In many studies on glycophytes, enhanced tolerance to salt stress was shown to be associated with the induction of the ET signaling pathway [71,72,73]. For instance, increased expression of the ERF transcription factor in wheat and tobacco conferred improved tolerance to salinity [74,75], whereas enhanced oxidative stress was detected in the ethylene-insensitive (ein3-1) mutant of Arabidopsis exposed to salt stress [76]. Yet, the involvement of ET in salinity responses in halophytes has been scarcely characterized [77,78]. As indicated in our real-time RT-qPCR analysis, ETR1, a gene coding for one of the ET receptors, was strongly and rapidly induced in response to salt (Figure 5F). By contrast, the ET biosynthetic genes, ACS1 and ACO, were down-regulated, especially in the long term (Figure 5G,I), while ACS2 was down-regulated only 1 h AT (Figure 5H). Thus, although ETR1 was up-regulated, the ET biosynthesis pathway was substantially down-regulated. This is coherent with the fact that the ET signaling pathway was activated by salt stress, since ETR1, and other ET receptors, are negative regulators of this pathway, i.e., they are activated when they are not bound to ET.
As shown in Figure 6, the salt-induced up-regulation of CarD4 and RD22 observed when roots and shoots (R + S) were analyzed together was mainly due to enhanced transcript abundance in shoots. The enhanced expression level at 120 h AT of P5CS also occurred mainly in shoots, whereas the up-regulation of L-DOX occurred both in roots and shoots. By contrast, roots accounted for the up-regulation of ETR1 registered in salt-treated plants. A transient increase in ACS1 expression in roots of salt-treated plants was observed, but this was masked in the R + S samples by the lack of effect in shoots. The lower, as compared to controls, transcript abundance of ACO in salt-treated plants could be attributed to both organs. Generally speaking, the heat-map shows that stress-related genes were preferentially up-regulated in shoots, while ET-related genes were differentially expressed mainly in the roots and early on after exposure to salt. Most stress-related genes remained switched on up to the end of the experiment. A similar pattern has been described in chickpea treated with salt and drought stresses at different developmental stages [79] and in two cultivars of barley differing in salt stress tolerance [80]. Our time-course analysis of gene expression also revealed a short-term (within 1 h) response to salinity for several genes. In fact, the extremely rapid up-or down-regulation of most genes (at 1 or 24 h) may be indicative of a pre-adaptive response to salinity in halophytes due to a “constitutive over-expression” of stress-related genes even under non-stressful conditions [18,81]. The expression “stress-anticipatory preparedness” was used by Gong and co-workers [19] in their comparative study on stress tolerance mechanisms in Arabidopsis thaliana and its halophytic relative Thellungiella halophila. More recently, Kazachkova et al. [81] also refer to a “stress ready transcriptome/metabolome” in halophytes. Since quinoa has many ecotypes, varieties, and landraces, further studies are needed to check whether this trait is a generalized phenomenon in this halophytic crop species.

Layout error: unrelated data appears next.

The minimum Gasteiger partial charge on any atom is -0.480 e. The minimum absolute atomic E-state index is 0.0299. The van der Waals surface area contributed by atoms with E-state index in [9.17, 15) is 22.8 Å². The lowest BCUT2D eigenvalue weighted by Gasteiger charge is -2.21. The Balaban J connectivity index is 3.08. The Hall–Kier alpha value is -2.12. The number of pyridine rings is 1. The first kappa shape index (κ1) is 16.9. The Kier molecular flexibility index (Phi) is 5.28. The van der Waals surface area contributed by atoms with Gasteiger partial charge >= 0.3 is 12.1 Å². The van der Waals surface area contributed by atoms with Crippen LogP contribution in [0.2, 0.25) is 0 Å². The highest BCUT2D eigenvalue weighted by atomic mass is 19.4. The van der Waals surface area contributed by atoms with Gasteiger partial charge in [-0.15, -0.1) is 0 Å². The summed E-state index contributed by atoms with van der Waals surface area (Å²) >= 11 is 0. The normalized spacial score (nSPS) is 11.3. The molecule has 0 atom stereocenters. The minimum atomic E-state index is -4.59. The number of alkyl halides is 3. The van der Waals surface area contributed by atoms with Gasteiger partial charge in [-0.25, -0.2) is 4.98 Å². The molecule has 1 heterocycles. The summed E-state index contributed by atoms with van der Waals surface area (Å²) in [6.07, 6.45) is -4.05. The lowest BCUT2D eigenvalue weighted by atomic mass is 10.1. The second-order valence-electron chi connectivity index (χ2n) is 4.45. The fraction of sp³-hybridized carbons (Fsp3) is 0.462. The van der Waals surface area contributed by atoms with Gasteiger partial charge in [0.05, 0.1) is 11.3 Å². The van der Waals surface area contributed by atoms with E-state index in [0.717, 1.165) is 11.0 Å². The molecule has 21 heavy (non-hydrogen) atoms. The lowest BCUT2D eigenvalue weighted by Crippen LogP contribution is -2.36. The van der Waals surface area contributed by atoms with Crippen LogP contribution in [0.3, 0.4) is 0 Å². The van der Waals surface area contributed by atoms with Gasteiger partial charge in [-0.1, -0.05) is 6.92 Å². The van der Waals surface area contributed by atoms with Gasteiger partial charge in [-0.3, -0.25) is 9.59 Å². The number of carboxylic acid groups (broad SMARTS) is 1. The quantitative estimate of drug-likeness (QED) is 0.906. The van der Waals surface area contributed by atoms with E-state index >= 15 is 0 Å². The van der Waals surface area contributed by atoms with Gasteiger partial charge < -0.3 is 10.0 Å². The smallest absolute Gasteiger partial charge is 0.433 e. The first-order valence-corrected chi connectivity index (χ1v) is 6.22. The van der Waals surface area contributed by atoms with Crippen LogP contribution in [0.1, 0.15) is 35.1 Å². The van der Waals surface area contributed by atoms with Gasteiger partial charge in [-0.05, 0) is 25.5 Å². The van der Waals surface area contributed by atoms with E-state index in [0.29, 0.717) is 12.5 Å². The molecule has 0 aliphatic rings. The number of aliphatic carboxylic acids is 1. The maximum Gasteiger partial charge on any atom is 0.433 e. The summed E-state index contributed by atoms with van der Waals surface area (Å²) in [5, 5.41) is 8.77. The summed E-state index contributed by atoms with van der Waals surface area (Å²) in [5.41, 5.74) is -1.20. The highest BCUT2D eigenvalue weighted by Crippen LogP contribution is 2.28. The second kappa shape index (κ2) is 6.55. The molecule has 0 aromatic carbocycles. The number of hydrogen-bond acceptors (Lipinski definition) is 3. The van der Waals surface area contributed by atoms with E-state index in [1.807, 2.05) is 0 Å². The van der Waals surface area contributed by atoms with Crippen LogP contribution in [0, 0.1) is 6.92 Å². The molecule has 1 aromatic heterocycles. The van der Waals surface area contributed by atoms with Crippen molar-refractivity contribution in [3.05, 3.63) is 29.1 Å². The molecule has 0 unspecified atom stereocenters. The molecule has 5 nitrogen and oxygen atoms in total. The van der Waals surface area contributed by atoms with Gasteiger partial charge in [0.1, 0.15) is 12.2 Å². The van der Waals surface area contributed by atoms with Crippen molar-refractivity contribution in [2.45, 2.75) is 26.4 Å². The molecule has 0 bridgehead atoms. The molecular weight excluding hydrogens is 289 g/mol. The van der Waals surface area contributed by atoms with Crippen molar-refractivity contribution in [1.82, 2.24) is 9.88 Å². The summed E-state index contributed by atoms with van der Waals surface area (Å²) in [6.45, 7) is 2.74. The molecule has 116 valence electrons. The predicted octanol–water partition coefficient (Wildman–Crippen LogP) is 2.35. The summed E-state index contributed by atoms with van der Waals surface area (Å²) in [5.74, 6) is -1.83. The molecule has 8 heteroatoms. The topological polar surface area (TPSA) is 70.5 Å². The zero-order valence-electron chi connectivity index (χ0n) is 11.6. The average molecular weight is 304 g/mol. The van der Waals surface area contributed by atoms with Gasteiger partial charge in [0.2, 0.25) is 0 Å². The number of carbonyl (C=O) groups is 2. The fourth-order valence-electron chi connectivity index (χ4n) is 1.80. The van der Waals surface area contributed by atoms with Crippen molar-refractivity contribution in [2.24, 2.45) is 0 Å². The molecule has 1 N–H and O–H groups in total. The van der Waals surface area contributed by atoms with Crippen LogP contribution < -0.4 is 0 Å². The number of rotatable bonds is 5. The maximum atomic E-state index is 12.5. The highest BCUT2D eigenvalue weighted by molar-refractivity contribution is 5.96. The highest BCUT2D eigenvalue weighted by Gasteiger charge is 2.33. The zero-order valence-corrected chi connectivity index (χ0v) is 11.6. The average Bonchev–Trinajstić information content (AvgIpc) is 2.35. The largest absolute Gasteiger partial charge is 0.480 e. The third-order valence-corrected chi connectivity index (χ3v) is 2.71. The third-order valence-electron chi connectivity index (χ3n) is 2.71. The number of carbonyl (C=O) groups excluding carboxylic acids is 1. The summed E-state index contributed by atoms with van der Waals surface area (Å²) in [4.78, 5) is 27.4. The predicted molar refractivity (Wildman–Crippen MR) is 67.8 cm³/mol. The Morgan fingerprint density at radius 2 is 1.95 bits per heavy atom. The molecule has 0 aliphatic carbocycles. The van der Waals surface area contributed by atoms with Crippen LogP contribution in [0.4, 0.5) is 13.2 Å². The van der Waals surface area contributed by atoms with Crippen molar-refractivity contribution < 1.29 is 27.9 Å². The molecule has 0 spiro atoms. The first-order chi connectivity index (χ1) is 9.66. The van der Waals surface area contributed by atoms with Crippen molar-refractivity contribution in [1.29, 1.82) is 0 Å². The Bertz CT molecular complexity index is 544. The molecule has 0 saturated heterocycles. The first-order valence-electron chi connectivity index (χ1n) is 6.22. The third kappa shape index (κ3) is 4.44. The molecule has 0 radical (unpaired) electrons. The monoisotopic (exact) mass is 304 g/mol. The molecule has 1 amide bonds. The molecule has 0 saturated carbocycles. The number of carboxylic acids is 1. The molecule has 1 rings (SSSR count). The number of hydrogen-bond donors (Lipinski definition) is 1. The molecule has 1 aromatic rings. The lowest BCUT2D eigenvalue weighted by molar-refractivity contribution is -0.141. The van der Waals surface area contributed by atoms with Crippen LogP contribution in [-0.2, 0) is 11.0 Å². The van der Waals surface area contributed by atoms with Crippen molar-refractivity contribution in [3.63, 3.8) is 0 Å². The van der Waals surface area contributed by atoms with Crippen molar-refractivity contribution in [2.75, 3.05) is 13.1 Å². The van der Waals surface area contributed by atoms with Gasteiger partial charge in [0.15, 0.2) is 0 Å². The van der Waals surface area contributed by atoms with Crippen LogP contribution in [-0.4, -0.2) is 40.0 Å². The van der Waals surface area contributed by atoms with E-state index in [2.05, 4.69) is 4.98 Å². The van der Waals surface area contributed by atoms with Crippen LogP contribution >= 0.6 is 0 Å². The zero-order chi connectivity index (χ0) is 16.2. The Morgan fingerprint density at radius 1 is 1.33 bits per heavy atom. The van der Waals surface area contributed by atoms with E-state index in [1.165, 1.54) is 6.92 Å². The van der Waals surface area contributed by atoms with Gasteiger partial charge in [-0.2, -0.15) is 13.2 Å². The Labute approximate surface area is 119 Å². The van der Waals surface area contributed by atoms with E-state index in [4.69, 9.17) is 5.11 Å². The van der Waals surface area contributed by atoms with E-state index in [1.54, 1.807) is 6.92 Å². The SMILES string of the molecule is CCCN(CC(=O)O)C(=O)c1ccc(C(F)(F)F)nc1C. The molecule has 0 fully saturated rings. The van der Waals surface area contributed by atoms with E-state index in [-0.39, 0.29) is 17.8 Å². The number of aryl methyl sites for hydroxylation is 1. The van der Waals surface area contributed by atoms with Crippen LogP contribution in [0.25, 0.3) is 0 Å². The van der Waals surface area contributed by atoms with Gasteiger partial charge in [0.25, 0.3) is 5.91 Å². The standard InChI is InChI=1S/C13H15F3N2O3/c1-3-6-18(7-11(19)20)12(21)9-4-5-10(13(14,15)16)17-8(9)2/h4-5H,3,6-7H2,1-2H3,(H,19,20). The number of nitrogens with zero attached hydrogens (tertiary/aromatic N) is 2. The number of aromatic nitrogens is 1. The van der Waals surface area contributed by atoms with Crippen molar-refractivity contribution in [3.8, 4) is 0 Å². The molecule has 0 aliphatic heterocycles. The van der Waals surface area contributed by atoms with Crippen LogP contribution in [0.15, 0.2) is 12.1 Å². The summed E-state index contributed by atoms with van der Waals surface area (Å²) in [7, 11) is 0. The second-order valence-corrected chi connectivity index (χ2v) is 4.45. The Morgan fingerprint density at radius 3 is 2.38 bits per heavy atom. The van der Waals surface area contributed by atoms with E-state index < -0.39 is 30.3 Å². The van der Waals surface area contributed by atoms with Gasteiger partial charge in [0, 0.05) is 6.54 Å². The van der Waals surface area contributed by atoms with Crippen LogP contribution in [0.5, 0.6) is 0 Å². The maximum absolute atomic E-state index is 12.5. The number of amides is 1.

5. Conclusions

In this work, we report the first transcriptome analysis of salt-treated quinoa plants of the “salares” genotype R49, which is adapted to a particularly extreme habitat, the altiplano of northern Chile. The analysis revealed a total of 2416 salt-responsive DEGs when roots and shoots were pooled together. These fell into three main categories, namely biological processes (mostly oxidation-reduction processes, responses to abiotic stimulus, and protein phosphorylation) and molecular functions (e.g., oxidoreductase activity, cofactor-binding, and protein kinase activity), while the cellular components category was mainly enriched in genes related to the cell wall. Indeed, 65 cell wall-related DEGs were identified under high salinity, confirming the notion that expansins and other components affecting cell wall properties are involved in abiotic stress tolerance. Amongst the stress-associated genes analyzed by real-time RT-qPCR, differential expression patterns were observed both in a time- and an organ-dependent manner. Some genes (e.g., RD22, LOX) were rapidly up-regulated and then returned to control levels, while others (e.g., P5CS) remained up-regulated up to 120 h AT, pointing to the importance of time-course experiments. The involvement of the “stress hormone” ET has, up to now, not been investigated in quinoa. We show here, that at least one component of the ET signaling pathway (the ETR1 receptor) was transcriptionally induced by 300 mM NaCl.